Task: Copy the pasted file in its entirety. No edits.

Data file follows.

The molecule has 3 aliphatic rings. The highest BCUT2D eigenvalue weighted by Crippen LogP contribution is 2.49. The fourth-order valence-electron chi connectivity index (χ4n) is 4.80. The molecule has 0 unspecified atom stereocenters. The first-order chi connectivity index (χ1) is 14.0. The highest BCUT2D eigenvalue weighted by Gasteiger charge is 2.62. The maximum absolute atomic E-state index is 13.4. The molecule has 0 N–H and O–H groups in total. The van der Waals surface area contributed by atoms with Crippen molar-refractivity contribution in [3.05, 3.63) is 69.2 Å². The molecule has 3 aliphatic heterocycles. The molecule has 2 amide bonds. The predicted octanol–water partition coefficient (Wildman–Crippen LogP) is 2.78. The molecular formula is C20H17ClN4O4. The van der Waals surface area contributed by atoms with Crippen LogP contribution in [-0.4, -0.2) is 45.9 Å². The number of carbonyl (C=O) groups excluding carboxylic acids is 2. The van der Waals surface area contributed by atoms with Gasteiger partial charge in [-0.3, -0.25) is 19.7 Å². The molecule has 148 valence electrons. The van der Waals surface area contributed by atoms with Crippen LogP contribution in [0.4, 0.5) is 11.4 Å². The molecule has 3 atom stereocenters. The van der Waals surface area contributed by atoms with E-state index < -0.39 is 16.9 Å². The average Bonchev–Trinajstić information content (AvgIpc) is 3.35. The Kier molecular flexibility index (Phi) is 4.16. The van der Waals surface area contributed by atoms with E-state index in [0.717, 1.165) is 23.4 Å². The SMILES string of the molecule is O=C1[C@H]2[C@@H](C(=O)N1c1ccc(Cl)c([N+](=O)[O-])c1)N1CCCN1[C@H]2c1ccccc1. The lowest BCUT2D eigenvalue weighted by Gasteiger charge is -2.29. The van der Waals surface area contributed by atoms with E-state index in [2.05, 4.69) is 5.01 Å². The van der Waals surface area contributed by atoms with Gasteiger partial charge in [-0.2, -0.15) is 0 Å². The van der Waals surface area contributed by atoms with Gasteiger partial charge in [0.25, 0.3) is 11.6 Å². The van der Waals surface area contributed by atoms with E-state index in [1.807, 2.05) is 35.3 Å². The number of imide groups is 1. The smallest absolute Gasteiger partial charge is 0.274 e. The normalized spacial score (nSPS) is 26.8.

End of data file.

The molecule has 3 aliphatic rings. The highest BCUT2D eigenvalue weighted by Crippen LogP contribution is 2.49. The fourth-order valence-electron chi connectivity index (χ4n) is 4.80. The molecule has 0 unspecified atom stereocenters. The first-order chi connectivity index (χ1) is 14.0. The highest BCUT2D eigenvalue weighted by Gasteiger charge is 2.62. The maximum absolute atomic E-state index is 13.4. The molecule has 0 N–H and O–H groups in total. The van der Waals surface area contributed by atoms with Crippen molar-refractivity contribution in [3.05, 3.63) is 69.2 Å². The molecule has 3 aliphatic heterocycles. The molecule has 2 amide bonds. The predicted octanol–water partition coefficient (Wildman–Crippen LogP) is 2.78. The molecular formula is C20H17ClN4O4. The van der Waals surface area contributed by atoms with Crippen LogP contribution in [-0.4, -0.2) is 45.9 Å². The number of carbonyl (C=O) groups excluding carboxylic acids is 2. The van der Waals surface area contributed by atoms with Gasteiger partial charge in [-0.3, -0.25) is 19.7 Å². The molecule has 148 valence electrons. The van der Waals surface area contributed by atoms with Crippen LogP contribution in [0.4, 0.5) is 11.4 Å². The molecule has 3 atom stereocenters. The van der Waals surface area contributed by atoms with E-state index < -0.39 is 16.9 Å². The average Bonchev–Trinajstić information content (AvgIpc) is 3.35. The Kier molecular flexibility index (Phi) is 4.16. The van der Waals surface area contributed by atoms with E-state index in [0.717, 1.165) is 23.4 Å². The SMILES string of the molecule is O=C1[C@H]2[C@@H](C(=O)N1c1ccc(Cl)c([N+](=O)[O-])c1)N1CCCN1[C@H]2c1ccccc1. The lowest BCUT2D eigenvalue weighted by Gasteiger charge is -2.29. The van der Waals surface area contributed by atoms with E-state index in [2.05, 4.69) is 5.01 Å². The van der Waals surface area contributed by atoms with Gasteiger partial charge in [-0.2, -0.15) is 0 Å². The van der Waals surface area contributed by atoms with Gasteiger partial charge in [0.25, 0.3) is 11.6 Å². The van der Waals surface area contributed by atoms with E-state index in [1.807, 2.05) is 35.3 Å². The number of imide groups is 1. The smallest absolute Gasteiger partial charge is 0.274 e. The normalized spacial score (nSPS) is 26.8.